At this point I'm teaming up with my cousin who does photography. He used to do videography, but about 2 months ago he informed me he was getting out of it but still wanted to offer video with his packages. So, we're still maintaining separate companies but partnering to offer combined packages for our clients. So far it seems to be working.

Eric, which bridal show did you do? I was thinking of doing one in January but I didn't have any good demo footage to show so I am planning on next year. It seems to be a good way to get weddings booked. Your thoughts on that? Will you do them again? Are they worth the investment?
Mike Oveson is offline   Reply With Quote
Old March 1st, 2006, 11:47 AM   #28
Regular Crew
 
Join Date: Feb 2006
Location: Eagle Mountain, Utah
Posts: 97
Mike,
We've participated in a few shows so far. I think they are worth it because you pay around $700 to be in the show and another $500 or so depending on what you decide to give out, some don't give anything out, so it just depends. But after you book the first show you've pretty much covered the cost. Plus I just like personal selling myself.

As far as shows go, last September we did the one at Thanksgiving Point and the show in Provo. Like I said before we booked about 10 from the show at Thanksgiving point, mostly the cheap package and 0 from the Provo show. We also did the TP in January and we've book a few from that show and have a few people calling and interested.

I like the Thanksgiving Point show because you get brides from both areas, SL and Utah Valley, and a lot of them are more willing to pay more, and it just feels a lot more classy to me. The Provo show on the other hand is well...Provo... we didn't get a single job from the show, a lot of them were getting married out of state (BYU) etc. So I wouldn't really recommend that one.

We are participating in the March show at TP again and in April we're going to do the Provo show (probably the last time only because we said that we would do future shows last September) and the Bride and Groom Gala at the South Town Expo Center for the first time. We're hoping to get a lot of business for this summer, so we'll see what happens.

Eric Hansen

Last edited by Eric Hansen; March 2nd, 2006 at 11:29 AM.
Eric Hansen is offline   Reply With Quote
Old March 1st, 2006, 12:06 PM   #29
Major Player
 
Join Date: Jan 2006
Location: Ogden, UT
Posts: 349
You are really so kind Eric. Thanks for the information about what has worked for you and what hasn't. I agree that Thanksgiving Point does allow for a wider range of brides, as well as bringing in a bit higher end of a crowd. I don't think we'll make it to the March one, as there is so little time to get ready, but the September one might be an option.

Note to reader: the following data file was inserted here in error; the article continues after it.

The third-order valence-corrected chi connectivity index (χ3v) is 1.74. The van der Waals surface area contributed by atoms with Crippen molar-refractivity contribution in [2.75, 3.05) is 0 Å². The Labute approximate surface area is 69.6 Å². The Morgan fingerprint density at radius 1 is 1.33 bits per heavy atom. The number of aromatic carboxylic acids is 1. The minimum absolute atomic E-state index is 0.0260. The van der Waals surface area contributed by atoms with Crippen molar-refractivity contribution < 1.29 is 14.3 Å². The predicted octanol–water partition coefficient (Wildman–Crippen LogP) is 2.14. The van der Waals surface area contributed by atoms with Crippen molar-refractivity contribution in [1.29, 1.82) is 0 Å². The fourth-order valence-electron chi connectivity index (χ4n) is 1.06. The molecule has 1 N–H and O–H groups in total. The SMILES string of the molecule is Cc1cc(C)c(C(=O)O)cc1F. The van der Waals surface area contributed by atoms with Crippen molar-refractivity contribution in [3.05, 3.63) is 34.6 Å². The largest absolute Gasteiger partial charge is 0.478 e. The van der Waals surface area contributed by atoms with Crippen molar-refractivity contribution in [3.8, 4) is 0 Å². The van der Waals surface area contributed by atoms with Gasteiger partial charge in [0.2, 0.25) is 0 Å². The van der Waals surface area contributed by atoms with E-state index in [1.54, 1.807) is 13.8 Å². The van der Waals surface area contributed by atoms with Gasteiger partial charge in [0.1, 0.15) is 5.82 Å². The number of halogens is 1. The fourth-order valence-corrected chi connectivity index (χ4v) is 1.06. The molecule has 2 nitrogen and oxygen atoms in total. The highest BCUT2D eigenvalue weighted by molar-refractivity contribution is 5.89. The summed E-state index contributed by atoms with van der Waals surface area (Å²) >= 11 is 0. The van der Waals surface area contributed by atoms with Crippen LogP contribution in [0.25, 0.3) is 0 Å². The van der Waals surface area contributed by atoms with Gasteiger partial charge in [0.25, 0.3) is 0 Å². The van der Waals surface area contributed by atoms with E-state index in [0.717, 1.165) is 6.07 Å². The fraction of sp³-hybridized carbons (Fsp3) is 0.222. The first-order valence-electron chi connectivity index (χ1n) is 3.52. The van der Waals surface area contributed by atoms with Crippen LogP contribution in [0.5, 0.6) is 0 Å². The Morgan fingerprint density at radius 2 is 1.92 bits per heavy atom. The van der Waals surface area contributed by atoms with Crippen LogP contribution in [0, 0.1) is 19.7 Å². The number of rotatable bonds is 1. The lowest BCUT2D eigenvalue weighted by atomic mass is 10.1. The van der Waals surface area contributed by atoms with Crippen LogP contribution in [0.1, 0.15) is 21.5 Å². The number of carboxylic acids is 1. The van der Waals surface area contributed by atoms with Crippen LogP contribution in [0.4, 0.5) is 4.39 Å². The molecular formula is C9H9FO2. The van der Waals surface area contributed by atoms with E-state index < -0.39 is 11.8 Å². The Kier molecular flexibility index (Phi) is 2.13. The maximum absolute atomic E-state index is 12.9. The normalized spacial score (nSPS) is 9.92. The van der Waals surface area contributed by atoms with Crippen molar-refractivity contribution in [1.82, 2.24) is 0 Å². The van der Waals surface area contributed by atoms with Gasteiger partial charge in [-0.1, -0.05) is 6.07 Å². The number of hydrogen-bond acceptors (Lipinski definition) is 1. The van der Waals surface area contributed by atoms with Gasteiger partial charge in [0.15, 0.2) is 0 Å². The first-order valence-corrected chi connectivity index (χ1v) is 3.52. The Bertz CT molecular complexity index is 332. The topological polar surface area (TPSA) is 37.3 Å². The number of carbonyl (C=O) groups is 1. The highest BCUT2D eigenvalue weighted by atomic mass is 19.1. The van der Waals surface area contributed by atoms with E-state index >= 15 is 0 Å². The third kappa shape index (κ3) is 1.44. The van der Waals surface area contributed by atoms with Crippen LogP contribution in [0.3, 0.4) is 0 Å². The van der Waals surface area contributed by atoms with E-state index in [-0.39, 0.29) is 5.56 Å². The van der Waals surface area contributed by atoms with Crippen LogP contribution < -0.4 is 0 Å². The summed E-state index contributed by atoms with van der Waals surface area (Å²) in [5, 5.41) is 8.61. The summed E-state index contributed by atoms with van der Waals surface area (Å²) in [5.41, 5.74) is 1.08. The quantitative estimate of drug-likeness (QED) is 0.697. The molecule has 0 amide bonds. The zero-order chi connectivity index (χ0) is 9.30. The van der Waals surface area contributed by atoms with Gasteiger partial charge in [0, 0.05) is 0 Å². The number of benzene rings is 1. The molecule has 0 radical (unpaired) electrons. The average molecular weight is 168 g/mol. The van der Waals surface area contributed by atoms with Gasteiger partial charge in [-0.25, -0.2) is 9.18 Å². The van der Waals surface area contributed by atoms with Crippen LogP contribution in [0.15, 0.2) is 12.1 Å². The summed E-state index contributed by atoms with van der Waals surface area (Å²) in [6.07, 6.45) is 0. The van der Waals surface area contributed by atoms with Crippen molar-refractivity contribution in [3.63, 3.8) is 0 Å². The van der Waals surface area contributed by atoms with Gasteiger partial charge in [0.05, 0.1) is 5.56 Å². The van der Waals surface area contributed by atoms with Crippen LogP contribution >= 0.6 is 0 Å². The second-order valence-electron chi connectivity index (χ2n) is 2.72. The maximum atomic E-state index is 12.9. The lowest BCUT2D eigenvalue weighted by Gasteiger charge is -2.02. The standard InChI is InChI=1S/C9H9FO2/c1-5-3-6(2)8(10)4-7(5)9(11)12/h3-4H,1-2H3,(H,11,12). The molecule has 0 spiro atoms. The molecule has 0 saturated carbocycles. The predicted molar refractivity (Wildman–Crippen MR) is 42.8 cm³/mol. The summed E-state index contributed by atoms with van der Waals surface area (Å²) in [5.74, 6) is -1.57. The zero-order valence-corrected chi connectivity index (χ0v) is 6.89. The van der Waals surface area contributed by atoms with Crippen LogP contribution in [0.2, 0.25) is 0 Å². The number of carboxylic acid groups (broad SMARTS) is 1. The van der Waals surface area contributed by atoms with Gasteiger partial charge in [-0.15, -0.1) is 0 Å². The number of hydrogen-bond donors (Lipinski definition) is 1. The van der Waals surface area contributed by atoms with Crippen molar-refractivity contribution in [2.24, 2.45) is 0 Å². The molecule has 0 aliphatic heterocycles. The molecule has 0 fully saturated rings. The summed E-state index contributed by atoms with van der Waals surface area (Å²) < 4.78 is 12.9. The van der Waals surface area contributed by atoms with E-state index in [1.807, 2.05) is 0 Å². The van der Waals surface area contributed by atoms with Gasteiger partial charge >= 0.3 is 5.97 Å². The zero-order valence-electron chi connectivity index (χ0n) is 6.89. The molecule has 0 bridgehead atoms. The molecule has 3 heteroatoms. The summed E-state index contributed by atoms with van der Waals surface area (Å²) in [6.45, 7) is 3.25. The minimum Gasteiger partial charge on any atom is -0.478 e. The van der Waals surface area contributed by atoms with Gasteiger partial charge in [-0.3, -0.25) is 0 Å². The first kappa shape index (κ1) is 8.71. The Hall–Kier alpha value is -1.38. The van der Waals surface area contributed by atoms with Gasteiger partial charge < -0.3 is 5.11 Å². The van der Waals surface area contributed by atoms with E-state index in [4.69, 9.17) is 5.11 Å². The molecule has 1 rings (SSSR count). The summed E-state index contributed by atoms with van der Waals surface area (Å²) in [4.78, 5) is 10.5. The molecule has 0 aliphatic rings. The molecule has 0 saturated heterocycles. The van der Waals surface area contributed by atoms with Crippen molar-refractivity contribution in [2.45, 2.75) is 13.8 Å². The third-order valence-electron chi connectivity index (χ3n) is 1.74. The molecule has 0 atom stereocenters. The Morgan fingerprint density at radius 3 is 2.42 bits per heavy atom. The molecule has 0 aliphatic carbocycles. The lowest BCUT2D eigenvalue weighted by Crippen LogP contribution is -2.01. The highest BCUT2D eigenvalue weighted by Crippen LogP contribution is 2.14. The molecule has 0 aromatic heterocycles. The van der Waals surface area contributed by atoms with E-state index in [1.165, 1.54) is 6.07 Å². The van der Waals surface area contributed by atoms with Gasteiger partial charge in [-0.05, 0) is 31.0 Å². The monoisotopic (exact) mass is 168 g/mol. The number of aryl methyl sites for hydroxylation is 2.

What I really like about this conversation is that people are actually trying to help people out. I don't try to be secretive with my "tactics" but I have met many local videographers that won't tell you anything for fear that you'll compete with them. While we do all compete, there is plenty of work out there. I love to see people helping other people, and I try to return the favor as much as I can. So thanks Eric, for being an upstanding example of what a videographer should be. You not only have quality productions but you are also willing to help others. That's commendable.
Mike Oveson is offline   Reply With Quote
Old March 2nd, 2006, 07:01 PM   #30
Regular Crew
 
Join Date: Feb 2006
Location: Eagle Mountain, Utah
Posts: 97
Hey Mike,
No problem, isn't that what we're here for. I figure it would have been nice to know this place existed before I started up, but hey, love to help out. There are a few anal video guys up here that I've met, but very few, for the most part they are all cool guys who like to help out.

Eric Hansen
www.ehansenproductions.com
Eric Hansen is offline   Reply
Reply

DV Info Net refers all where-to-buy and where-to-rent questions exclusively to these trusted full line dealers and rental houses...

Professional Video
(800) 833-4801
Portland, OR

B&H Photo Video
(866) 521-7381
New York, NY

Z.G.C.
(973) 335-4460
Mountain Lakes, NJ

Abel Cine Tech
(888) 700-4416
N.Y. NY & L.A. CA

Precision Camera
(800) 677-1023
Austin, TX

DV Info Net also encourages you to support local businesses and buy from an authorized dealer in your neighborhood.
  You are here: DV Info Net > Special Interest Areas > Wedding / Event Videography Techniques

Thread Tools Search this Thread
Search this Thread:

Advanced Search

 



Google
 

All times are GMT -6. The time now is 12:19 AM.


DV Info Net -- Real Names, Real People, Real Info!
1998-2017 The Digital Video Information Network